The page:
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As Rivian struggles to meet early demand, Illinois looks to become manufacturing hub in


Rivian introduced its R1T pickup truck to the world and gave a test drive to Pantagraph reporter Sierra Henry.

David Proeber

Driven by legislators, automakers and growing consumer demand, electric vehicles are poised to rule the road over the next decade, and Illinois may be a key manufacturing hub in the auto industry’s transformation.

Newly public EV startup Rivian is flush with cash and scrambling to keep up with orders for its electric truck, SUV and Amazon delivery vans at a former Mitsubishi plant in downstate Normal. Meanwhile, industry analysts expect Stellantis to convert its nearly dormant Belvidere Assembly Plant, which makes the Jeep Cherokee, into the automaker’s first EV factory in the U.S. by 2024.

There’s even an electric school bus factory being built in Joliet.

But with charging infrastructure lagging and new models just beginning to trickle out, there are still miles to go before EVs supplant gas-powered vehicles in many garages.

Rivian - File

A Rivian R1T pickup truck goes over the side of a 45 degree embankment on a test track at the Normal automotive plant on Sept. 26. 

“We’re not there yet,” said Jessica Caldwell, executive director of insights for car shopping website Edmunds. “I think in the broader market we’re still in early adopter phase. Until we see more production roll out, we’ll probably still be at that phase for a while.”

Rivian, which launched production of its R1T electric truck in September, raised $13.7 billion through a massive initial public offering last month and is now worth more than Ford or General Motors. Buying stock in Rivian may be easier than getting your hands on the actual trucks.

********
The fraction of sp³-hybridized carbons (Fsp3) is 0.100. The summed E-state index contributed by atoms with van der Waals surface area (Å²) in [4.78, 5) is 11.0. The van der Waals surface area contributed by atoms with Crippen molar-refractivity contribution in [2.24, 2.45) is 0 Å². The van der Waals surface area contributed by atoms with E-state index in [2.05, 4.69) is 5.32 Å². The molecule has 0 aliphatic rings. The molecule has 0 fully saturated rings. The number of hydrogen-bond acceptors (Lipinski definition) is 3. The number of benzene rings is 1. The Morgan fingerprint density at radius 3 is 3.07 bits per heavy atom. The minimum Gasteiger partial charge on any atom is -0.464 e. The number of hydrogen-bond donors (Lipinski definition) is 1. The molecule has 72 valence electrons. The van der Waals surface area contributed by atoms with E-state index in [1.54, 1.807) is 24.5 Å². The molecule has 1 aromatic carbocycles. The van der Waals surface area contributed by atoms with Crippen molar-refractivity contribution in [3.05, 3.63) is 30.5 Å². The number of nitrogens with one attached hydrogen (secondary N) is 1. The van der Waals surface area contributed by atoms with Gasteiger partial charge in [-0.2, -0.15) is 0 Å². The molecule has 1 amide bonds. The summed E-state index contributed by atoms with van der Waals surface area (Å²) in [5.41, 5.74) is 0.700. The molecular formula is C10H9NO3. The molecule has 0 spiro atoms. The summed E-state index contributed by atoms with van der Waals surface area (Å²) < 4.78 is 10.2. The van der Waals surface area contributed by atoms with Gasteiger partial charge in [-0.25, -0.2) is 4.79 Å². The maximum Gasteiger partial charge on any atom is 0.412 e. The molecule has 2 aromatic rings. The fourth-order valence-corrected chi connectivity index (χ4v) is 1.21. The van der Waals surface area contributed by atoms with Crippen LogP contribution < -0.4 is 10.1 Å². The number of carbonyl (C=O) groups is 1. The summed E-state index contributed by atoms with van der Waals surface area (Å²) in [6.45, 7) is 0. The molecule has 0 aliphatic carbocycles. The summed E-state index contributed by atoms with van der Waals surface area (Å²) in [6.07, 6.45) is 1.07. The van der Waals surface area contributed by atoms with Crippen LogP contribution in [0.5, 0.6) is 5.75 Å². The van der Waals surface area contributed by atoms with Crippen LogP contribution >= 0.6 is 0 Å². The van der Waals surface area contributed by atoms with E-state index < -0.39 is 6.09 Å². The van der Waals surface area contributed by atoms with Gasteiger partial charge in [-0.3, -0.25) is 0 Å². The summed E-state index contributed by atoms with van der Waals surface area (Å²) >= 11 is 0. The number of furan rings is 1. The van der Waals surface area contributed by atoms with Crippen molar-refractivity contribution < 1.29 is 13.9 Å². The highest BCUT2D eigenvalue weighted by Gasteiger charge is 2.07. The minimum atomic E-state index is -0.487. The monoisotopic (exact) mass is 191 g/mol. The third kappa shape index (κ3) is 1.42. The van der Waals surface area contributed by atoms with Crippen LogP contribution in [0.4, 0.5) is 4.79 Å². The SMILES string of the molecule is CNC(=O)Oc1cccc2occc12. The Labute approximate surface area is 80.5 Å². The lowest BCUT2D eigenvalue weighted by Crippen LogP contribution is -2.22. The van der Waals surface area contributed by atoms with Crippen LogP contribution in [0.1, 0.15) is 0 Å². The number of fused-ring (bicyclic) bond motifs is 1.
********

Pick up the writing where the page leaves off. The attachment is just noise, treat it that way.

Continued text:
The California-based startup has produced only 652 vehicles in its first three months of operation, according to its third quarter earnings report Thursday. The first two R1S SUVs rolled off the line this month, and Rivian is expected to deliver the first of 100,000 EV vans to Amazon, an investor in the company, before the end of the year.

In total, Rivian is projected to come up a “few hundred vehicles short” of an initial 1,200-unit production target it set for 2021, CEO R.J. Scaringe said during the earnings call.

“Launching and ramping production of three different vehicles within a few months is an incredibly tough challenge,” Scaringe said.

Rivian has 71,000 preorders for its R1T and R1S models, which means anyone who puts money down now on the $70,000 EVs will have to wait until 2023 to take delivery, Scaringe said. The company announced Thursday it is building a second $5 billion assembly plant in Georgia to keep up with anticipated future demand.

Rivian - File

A Rivian R1T pickup truck rests on a moving assembly line at the Normal automotive plant on Sept. 26. 

Electric vehicle sales gained traction in 2021, making up 2.5% of the U.S. auto market through November, up from 1.6% for the same period in 2020, according to Edmunds. Tesla accounted for nearly two-thirds of the EVs sold in the U.S., with Volkswagen at about 8%, followed by GM and Ford at about 7% each.

Edmunds projects the U.S. EV market share will climb to 4% in 2022, surpassing 600,000 vehicles sold, with Tesla’s market share dropping to 46% as new players enter the segment.

New federal and state legislation is designed to accelerate the transition to electric vehicles.